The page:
When I was younger, I traveled a bit. I went to Paris with Opus Dei in 1997 for World Youth Day and then to Rome, first in 2000 for World Youth Day again and then in 2001 as part of a course I was taking for my Minor in Catholic Studies. Finally, I went to Ireland, again for a class. My travels weren’t the result of random wanderlust. All of my excursions were centered around my faith and my love of the Church and Her long, rich history.
Now, as a mother-of-“many,” I find my travels consist more of the occasional day trip to the Jersey shore and even rarer overnight at my sister’s or friend’s houses. Somehow, packing for eight is just so much more complicated and annoying that packing for one. It’s a pain to load and unload the van, and flying is completely out of the question with this many people. For right now at least, travelling is simply not in the cards for our family.
My husband and I have not given up on the idea of sharing the wonderful Catholic sites the world has to offer with our children though. Right now we may have to content ourselves with online field trips, but we dream of a day when, after we’ve made out millions, we’ll happily globe trot with our kids in tow. To that end, we keep what we call our Catholic Family Vacation Bucket List. I thought I’d share, since perhaps there are others who actually are able to travel with a little more ease than us at the moment.
Catholic Family Vacation Bucket List
- Rome: Yes, it’s cliche, but it’s still the number one destination on our list. I can think of no better vacation than one that involves strolling through the streets of Rome, eating gelato, and taking in all of the beautiful churches and historic places. Plus, Catholic kids love martyrs. Period. How amazing would it be to show your children where some of the greats were actually martyred? The mystery and intrigue sparked in the imagination of a child when talking about those early years of the Church in Rome can only truly be appreciated when actually standing in Scavi and gazing on St. Peter’s grave.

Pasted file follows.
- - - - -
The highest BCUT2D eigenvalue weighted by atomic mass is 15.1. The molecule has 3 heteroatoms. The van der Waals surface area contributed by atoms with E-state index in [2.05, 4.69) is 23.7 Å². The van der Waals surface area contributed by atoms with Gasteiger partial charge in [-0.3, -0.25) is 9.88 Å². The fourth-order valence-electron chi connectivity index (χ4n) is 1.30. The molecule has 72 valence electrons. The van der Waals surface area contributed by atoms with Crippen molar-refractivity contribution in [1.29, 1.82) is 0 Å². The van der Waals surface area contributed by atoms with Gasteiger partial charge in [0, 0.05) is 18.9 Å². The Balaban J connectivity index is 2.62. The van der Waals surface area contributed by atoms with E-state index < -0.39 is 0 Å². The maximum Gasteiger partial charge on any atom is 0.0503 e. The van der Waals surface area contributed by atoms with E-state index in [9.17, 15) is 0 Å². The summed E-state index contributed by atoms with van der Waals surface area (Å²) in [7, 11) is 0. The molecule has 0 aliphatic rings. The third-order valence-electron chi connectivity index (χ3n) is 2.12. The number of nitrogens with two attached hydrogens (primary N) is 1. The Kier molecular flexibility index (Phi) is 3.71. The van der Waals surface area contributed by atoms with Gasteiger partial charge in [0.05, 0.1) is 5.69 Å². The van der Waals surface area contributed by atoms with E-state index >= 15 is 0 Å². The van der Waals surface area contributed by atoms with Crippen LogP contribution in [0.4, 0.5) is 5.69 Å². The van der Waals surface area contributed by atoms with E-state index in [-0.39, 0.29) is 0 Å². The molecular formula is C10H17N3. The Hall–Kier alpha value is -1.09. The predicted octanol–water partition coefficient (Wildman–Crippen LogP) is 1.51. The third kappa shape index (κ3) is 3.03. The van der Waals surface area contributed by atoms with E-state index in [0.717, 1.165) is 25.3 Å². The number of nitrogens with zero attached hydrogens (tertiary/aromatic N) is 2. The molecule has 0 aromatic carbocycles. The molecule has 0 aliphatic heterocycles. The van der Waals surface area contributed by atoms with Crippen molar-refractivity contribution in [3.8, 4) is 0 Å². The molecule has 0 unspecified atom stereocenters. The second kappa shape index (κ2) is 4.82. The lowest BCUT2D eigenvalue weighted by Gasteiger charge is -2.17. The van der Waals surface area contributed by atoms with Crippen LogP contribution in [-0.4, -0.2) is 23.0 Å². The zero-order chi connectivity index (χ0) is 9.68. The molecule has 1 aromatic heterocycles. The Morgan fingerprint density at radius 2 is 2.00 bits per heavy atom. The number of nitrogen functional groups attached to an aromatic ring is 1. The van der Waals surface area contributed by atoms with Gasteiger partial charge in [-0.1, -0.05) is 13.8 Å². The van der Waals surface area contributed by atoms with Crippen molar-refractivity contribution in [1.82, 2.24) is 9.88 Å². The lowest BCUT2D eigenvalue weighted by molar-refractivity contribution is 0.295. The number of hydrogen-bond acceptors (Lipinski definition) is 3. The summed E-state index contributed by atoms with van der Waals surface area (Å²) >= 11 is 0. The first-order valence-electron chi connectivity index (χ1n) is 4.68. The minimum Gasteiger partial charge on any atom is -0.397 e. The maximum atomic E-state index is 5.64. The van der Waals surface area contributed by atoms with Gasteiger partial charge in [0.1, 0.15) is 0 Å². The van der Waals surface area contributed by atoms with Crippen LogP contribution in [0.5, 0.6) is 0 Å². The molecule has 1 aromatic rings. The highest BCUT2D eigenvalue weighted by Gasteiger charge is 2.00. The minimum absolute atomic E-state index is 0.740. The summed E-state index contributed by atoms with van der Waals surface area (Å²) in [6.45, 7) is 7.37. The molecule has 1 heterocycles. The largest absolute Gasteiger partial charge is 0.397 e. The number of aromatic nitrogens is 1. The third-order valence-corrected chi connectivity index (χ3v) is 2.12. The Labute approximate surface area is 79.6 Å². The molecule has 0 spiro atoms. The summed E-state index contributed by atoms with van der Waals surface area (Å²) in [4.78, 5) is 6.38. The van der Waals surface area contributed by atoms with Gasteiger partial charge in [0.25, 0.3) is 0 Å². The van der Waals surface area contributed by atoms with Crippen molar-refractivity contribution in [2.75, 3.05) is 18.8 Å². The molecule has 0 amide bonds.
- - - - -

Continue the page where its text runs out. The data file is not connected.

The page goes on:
- Lourdes: This place is actually on my own bucket list, since I’ve never been. My husband assures me though that it is well worth the long flight and the long lines. We want to show our children the miraculous spring and the basilica. Plus, I hear the views from the funicular are amazing.
- St. Augustine, FL: Ok, so we’ve actually been here as a family already, but I for one would love to go back. There is just so much to see about the early Church in America. The oldest cathedral in the country is there, for one, as well the site where the first Mass was said in America. In addition to all of the Catholic sites, there are also the secular history sites to explore, such as the fort.
- Rio de Janeiro: I have been in awe of the statue of Christ the Redeemer since I first read about it as a young girl. I can only imagine standing at its base and experiencing that enormous statue looking out over the valley below.
- Assisi: Yes, back to Italy we go. What child doesn’t love St. Francis? Mine all do, and a trip to Assis, to see the Basilicas of St. Francis and Mary of the Angels would be an amazing experience. There are amazing views and spending a day there is like stepping back in time to thanks to its being a medieval village.
- England: It’s vague, I know, but before she turned, England gave rise to some of the Church’s brightest saints, St. Thomas More, for one. In trying to plan a trip here one would have to first determine whether one wanted to visit the grave site of his head or his body. Again, children love martyrs, making this a fantastic way to interest them in a “religious” vacation.
There are obviously many, many more places a Catholic family could go for a religious and entertaining vacation, but for this family, these are at the top of our bucket list.
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